Now that the U.S. has forsworn the actual testing of nuclear weapons (since 1992), another question arises: ``What if the nukes don't work?'' The scientists who designed them are retiring; DOE is conducting videotaped interviews in an attempt to archive their expertise. Bombs are broken into 6,000 parts, and the parts tested separately in the Stockpile Stewardship Program. As the weapons age, new problems will arise. Moreover, the current arsenal will require replenishment with tritium as early as 2005. After the 1989 shutdown of the Rocky Flats facility, no tritium for nuclear warheads has been produced in the United States for ten years (Insight, 12/28/98).
The erosion of U.S. conventional forces also continues. By FY 2001, the U.S. Navy will have reduced the size of the fleet by 45% compared with 1988, and by 31% since 1992. The Navy aircraft mishap rate in 1998 doubled compared with 1997, and recruitment is 7,000 below requirements (WSJ 1/5/99).
The solution proposed by a consultant to Clinton's Army secretary is to ``embrace an `ungendered vision' in which unit cohesion is achieved by compassion and idealism, rather than `macho posturing' '' (Insider's Report 12/98).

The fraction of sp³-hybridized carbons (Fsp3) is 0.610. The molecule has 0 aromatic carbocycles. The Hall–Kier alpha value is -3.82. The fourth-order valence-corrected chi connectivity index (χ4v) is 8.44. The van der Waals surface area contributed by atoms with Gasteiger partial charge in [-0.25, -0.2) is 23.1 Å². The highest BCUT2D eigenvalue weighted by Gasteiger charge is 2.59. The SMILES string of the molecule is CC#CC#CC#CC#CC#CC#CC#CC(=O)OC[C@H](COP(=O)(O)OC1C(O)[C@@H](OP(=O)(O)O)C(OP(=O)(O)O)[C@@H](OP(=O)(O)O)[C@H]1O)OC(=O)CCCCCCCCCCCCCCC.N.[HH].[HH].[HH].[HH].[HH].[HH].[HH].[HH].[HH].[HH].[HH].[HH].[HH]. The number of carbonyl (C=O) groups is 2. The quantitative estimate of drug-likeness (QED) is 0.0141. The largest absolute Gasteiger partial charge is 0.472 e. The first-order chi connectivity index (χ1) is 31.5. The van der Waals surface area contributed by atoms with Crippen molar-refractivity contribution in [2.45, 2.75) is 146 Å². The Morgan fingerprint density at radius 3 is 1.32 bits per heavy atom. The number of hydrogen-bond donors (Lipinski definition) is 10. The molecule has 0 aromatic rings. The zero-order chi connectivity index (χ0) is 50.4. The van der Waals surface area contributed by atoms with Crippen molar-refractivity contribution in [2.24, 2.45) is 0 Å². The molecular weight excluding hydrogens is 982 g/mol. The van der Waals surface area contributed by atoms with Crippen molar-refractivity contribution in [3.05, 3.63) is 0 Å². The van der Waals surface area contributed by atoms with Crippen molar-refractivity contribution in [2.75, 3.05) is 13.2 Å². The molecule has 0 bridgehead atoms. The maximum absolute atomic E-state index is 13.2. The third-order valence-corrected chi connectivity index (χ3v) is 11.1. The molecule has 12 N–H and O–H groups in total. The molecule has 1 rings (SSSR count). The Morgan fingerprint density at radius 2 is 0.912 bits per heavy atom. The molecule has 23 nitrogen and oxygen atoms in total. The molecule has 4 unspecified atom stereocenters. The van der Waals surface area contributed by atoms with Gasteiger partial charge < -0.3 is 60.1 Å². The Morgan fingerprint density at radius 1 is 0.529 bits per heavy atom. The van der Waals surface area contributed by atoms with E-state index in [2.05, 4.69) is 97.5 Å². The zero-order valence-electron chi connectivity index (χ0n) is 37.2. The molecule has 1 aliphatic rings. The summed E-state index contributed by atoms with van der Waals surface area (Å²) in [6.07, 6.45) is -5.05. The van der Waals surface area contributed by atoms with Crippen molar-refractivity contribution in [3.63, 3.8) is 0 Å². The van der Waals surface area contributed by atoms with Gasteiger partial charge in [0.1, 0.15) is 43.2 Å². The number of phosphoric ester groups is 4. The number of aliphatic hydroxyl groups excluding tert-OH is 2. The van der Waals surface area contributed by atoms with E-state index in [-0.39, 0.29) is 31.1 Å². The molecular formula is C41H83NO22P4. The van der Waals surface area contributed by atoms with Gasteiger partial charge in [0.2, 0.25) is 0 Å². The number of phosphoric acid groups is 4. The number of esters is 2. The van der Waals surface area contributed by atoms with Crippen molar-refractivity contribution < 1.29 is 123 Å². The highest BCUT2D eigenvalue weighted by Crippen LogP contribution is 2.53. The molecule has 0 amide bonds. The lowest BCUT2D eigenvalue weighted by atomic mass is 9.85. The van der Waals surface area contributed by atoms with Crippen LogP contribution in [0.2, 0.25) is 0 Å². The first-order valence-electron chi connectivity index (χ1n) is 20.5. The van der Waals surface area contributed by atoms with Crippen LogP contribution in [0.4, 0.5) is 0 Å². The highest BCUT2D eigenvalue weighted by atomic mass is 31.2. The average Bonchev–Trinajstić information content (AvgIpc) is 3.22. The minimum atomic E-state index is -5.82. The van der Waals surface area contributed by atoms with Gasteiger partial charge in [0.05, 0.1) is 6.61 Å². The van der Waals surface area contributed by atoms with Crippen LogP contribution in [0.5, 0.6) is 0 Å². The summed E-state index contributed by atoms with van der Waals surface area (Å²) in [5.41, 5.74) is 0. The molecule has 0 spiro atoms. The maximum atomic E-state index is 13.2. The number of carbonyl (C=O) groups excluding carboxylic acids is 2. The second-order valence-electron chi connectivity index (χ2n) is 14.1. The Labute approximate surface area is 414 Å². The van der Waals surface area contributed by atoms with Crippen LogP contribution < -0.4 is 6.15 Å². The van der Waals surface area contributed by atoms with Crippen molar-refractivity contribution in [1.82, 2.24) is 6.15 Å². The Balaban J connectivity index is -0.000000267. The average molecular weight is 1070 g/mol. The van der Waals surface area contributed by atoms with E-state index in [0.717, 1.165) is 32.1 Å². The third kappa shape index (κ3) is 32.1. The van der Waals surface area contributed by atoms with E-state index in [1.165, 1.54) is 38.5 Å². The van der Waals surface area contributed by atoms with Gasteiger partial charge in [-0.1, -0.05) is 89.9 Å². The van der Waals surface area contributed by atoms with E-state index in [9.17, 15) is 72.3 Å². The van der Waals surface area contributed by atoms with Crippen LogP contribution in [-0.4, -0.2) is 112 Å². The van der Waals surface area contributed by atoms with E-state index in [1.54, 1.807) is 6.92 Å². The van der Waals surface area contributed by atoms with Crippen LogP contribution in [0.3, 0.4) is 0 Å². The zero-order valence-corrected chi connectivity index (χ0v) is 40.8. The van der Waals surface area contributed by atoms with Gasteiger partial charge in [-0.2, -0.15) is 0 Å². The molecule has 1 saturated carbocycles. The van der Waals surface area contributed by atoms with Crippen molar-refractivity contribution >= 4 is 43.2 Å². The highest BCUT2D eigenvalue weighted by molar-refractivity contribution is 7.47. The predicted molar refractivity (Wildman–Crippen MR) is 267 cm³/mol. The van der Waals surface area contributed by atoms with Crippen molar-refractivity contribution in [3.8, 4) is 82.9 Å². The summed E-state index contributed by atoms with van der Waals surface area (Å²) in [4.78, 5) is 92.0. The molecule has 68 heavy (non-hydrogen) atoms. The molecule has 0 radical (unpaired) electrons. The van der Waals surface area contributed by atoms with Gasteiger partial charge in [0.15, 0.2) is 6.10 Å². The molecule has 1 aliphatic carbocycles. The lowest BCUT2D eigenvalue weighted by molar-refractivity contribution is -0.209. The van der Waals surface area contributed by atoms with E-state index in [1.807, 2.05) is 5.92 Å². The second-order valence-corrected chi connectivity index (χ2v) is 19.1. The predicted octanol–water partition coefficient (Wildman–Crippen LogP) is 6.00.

Scrapping the ABM Treaty, which prohibits the U.S. from building a defense against missile attack, is actually being discussed in Washington.
But will the millennial wake-up alarm be too late?
It is always a temptation to an armed and agile nation,
To call upon a neighbour and to say:-
``We invaded you last night-we are quite prepared to fight,
Unless you pay us cash to go away.''
And that is called asking for Dane-geld,
And the people who ask it explain
That you've only to pay 'em the Dane-geld
And then you'll get rid of the Dane.
It is always a temptation to a rich and lazy nation,
To puff and look important and to say:-
``Though we know we should defeat you, we have not the time to meet you.
We will therefore pay you cash to go away.''
And that is called paying the Dane-geld;
But we've proved it again and again,
That if once you have paid him the Dane-geld
You never get rid of the Dane.
It is wrong to put temptation in the path of any nation,
For fear they should succumb and go astray,
So when you are requested to pay up or be molested,
You will find it better policy to say:-
``We never pay any one Dane-geld,
No matter how trifling the cost,
For the end of that game is oppression and shame,
And the nation that plays it is lost!''